Another Haskell and Nix setup

Posted on May 6, 2021

Note: after reading this post, read this Reddit post by a Nixpkgs Haskell maintainer who has many good suggestions for further improvement.

There are already several guides on how to build Haskell programs with Nix out there. However, when I set up Nix-based builds for a Haskell program I maintain, the examples I could find were either too simple, or far too complicated. I’m not very skilled at using Nix, so I needed concrete examples I could understand and modify. Eventually I cobbled together something I’m mostly happy with, which I’m now writing up as the example I would have liked to have found myself. What follows is a superficial walkthrough of the files I use to build tarballs containing binary builds of the Futhark compiler.

Remaining issues

I am mostly happy with this setup, but it does have problems. One is that I link statically with glibc - this is usually considered a bad idea, because glibc’s name lookup service depends on dynamic linking. The program we’re building doesn’t perform any network requests, so this does not matter to us, but it might matter to others.

Another problem is that the program is built against the Haskell packages present in the pinned version of Nixpkgs. This usually corresponds to a recent LTS snapshot from Stackage, which is nice in the sense that everything is internally compatible, but has two major problems:

  1. Stackage LTS can move frustratingly slowly, because they cannot update to new versions until all users have catched up. You might need newer versions than what Nixpkgs contains, in which case you need to use cabal2nix to define a derivation for a newer version, just like I do for versions above.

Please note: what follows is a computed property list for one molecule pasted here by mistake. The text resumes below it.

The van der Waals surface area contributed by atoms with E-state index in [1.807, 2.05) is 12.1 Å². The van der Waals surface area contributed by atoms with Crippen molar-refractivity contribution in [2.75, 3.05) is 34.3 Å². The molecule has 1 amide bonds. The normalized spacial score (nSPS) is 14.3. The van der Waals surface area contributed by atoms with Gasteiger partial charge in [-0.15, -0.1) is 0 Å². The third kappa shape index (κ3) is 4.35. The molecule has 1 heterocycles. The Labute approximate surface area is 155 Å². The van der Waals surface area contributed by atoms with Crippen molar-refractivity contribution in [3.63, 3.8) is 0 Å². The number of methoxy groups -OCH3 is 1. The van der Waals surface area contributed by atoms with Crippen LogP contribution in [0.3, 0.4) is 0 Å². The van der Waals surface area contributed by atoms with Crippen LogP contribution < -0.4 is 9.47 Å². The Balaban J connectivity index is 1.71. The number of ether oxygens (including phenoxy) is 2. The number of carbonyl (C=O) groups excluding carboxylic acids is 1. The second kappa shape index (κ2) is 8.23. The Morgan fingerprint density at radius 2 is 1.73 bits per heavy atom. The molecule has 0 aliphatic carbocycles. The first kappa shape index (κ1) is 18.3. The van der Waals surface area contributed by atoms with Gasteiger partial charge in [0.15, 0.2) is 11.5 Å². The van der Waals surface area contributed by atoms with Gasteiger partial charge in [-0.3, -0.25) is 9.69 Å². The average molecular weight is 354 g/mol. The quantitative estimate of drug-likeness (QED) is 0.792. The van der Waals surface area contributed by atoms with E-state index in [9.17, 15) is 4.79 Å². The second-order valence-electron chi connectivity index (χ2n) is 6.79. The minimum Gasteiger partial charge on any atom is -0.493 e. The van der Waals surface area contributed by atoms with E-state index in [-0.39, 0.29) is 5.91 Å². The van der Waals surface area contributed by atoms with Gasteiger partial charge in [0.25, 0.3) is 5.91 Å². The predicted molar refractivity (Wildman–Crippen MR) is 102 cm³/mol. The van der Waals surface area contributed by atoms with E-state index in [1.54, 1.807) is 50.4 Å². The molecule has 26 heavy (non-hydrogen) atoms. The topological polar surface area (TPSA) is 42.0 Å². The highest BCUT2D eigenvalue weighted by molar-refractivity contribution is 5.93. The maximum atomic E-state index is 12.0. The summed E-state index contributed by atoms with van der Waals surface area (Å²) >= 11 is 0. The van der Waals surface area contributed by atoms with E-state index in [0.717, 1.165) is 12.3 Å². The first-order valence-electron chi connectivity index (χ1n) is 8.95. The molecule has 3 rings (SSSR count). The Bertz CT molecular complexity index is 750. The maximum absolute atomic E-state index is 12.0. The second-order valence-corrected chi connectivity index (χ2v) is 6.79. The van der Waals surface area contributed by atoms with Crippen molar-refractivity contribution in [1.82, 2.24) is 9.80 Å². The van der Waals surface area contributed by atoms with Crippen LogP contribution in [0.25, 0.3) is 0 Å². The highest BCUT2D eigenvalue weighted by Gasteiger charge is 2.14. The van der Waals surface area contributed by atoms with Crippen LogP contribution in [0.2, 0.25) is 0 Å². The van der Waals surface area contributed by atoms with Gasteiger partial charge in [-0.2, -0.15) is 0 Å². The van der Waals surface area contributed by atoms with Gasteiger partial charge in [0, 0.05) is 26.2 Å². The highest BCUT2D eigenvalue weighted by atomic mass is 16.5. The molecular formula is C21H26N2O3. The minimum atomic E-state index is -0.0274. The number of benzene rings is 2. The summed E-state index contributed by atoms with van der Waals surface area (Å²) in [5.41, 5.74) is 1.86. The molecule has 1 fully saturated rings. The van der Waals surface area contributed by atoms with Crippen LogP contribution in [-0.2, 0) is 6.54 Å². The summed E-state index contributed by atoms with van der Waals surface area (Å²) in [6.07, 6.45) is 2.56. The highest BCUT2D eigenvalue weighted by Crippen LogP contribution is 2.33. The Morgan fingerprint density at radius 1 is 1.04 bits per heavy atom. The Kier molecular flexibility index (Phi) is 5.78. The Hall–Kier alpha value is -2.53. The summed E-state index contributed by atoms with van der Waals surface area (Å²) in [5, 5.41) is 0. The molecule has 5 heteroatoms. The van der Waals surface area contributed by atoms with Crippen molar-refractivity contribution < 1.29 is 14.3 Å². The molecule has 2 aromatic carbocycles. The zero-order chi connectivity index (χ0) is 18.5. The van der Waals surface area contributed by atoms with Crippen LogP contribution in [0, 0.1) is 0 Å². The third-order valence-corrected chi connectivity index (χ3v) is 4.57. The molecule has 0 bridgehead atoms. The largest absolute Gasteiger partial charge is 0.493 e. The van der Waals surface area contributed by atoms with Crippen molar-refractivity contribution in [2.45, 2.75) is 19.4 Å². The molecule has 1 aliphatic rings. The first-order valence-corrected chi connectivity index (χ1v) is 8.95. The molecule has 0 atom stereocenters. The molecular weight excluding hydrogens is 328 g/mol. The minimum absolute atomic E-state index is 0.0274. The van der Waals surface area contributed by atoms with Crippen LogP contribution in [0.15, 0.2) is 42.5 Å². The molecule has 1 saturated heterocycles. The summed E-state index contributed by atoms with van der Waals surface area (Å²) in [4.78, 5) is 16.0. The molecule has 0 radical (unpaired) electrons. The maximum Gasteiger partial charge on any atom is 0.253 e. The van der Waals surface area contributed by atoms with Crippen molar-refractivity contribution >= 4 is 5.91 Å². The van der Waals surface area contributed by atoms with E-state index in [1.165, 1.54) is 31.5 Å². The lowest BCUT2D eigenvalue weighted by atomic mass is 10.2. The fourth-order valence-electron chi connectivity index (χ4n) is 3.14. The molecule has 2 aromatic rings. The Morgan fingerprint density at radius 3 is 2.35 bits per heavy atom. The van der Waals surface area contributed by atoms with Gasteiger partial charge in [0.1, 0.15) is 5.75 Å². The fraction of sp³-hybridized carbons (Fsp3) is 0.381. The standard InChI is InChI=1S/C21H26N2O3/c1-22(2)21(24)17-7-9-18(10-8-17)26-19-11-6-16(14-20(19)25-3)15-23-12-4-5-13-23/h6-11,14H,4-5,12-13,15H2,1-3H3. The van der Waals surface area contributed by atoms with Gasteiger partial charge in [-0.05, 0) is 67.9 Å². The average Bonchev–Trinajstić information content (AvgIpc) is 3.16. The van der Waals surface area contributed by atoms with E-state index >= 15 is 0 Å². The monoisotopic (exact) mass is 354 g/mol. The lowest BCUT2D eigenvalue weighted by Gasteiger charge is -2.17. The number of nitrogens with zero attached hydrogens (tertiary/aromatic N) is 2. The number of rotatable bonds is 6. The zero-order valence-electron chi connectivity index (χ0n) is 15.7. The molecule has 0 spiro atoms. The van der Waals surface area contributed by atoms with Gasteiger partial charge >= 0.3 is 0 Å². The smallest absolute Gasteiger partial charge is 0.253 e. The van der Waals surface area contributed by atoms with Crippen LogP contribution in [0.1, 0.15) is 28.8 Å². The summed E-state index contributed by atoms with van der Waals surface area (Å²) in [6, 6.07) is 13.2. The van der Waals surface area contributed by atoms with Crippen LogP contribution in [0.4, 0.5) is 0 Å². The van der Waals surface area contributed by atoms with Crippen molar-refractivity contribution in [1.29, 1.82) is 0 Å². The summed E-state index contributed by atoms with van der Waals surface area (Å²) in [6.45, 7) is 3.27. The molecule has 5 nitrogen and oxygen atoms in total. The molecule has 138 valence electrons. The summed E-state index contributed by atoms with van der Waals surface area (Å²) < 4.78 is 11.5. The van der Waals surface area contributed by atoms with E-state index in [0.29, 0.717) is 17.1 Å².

2. It is unlikely that the versions of library dependencies included in Nixpkgs will be the exact same versions as you’d get from a stack build or cabal build (whose solvers don’t use Nixpkgs). This means that nix-build will use different dependencies than you will be using during your own development. I have not been bitten by this yet, but I imagine it can result in an interesting debugging experience.

A better solution would be to run the Cabal solver against Hackage and generate a .nix file for exactly those versions that it picks. I don’t know how to do that, but it seems like an obviously good idea, so I expect that cabal2nix supports it somehow.

A supplementary rant

I think putting Haskell libraries in Nixpkgs is a fundamentally bad idea. The philosophy that every Haskell package in Nixpkgs must use the same versions of library dependencies is not scalable, and in practice often means that the futhark derivation in Nixpkgs is broken. This doesn’t affect my own CI builds (I use cabal2nix to supplement Nixpkgs with whatever I need), but it does mean that I cannot in good faith tell NixOS users to install Futhark from their package system - the odds that it will be broken at any given time are far too high. I’m sure Nixpkgs is careful to ensure major Haskell programs such as Pandoc and ShellCheck remain working, usually by including multiple versions of problematic dependencies in ad-hoc ways, but smaller Haskell programs seem to be out of luck. A better solution would be to give every Haskell program its own distinct set of Haskell library dependencies, resolved by Cabal (or Stack).